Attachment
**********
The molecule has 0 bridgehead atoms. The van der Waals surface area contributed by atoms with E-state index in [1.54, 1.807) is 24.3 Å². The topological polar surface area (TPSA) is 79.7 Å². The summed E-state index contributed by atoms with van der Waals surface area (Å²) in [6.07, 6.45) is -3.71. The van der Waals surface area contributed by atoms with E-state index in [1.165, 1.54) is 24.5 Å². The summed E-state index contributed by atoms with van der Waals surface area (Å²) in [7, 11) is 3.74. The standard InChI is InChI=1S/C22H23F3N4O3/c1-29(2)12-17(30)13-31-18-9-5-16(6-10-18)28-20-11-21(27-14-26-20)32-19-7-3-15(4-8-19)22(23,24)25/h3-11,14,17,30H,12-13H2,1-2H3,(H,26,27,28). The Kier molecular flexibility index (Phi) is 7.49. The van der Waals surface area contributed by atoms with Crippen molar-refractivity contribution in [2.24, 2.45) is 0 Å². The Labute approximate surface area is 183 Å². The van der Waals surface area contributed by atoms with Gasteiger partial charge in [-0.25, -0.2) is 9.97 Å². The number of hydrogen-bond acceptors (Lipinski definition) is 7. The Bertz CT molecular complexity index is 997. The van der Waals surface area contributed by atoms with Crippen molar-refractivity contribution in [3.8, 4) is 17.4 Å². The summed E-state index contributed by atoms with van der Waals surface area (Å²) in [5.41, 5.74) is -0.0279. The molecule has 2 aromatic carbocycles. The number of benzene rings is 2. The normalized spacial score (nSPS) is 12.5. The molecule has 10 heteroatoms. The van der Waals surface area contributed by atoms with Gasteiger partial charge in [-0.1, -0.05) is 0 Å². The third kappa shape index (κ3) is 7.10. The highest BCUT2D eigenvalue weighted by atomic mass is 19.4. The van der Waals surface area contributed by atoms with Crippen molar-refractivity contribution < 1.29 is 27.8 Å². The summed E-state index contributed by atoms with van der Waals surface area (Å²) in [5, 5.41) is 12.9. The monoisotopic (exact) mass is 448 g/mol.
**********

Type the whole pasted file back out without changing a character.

The molecule has 0 bridgehead atoms. The van der Waals surface area contributed by atoms with E-state index in [1.54, 1.807) is 24.3 Å². The topological polar surface area (TPSA) is 79.7 Å². The summed E-state index contributed by atoms with van der Waals surface area (Å²) in [6.07, 6.45) is -3.71. The van der Waals surface area contributed by atoms with E-state index in [1.165, 1.54) is 24.5 Å². The summed E-state index contributed by atoms with van der Waals surface area (Å²) in [7, 11) is 3.74. The standard InChI is InChI=1S/C22H23F3N4O3/c1-29(2)12-17(30)13-31-18-9-5-16(6-10-18)28-20-11-21(27-14-26-20)32-19-7-3-15(4-8-19)22(23,24)25/h3-11,14,17,30H,12-13H2,1-2H3,(H,26,27,28). The Kier molecular flexibility index (Phi) is 7.49. The van der Waals surface area contributed by atoms with Crippen molar-refractivity contribution in [2.24, 2.45) is 0 Å². The Labute approximate surface area is 183 Å². The van der Waals surface area contributed by atoms with Gasteiger partial charge in [-0.25, -0.2) is 9.97 Å². The number of hydrogen-bond acceptors (Lipinski definition) is 7. The Bertz CT molecular complexity index is 997. The van der Waals surface area contributed by atoms with Crippen molar-refractivity contribution in [3.8, 4) is 17.4 Å². The summed E-state index contributed by atoms with van der Waals surface area (Å²) in [5.41, 5.74) is -0.0279. The molecule has 2 aromatic carbocycles. The number of benzene rings is 2. The normalized spacial score (nSPS) is 12.5. The molecule has 10 heteroatoms. The van der Waals surface area contributed by atoms with Gasteiger partial charge in [-0.1, -0.05) is 0 Å². The third kappa shape index (κ3) is 7.10. The highest BCUT2D eigenvalue weighted by atomic mass is 19.4. The van der Waals surface area contributed by atoms with Crippen molar-refractivity contribution < 1.29 is 27.8 Å². The summed E-state index contributed by atoms with van der Waals surface area (Å²) in [5, 5.41) is 12.9. The monoisotopic (exact) mass is 448 g/mol.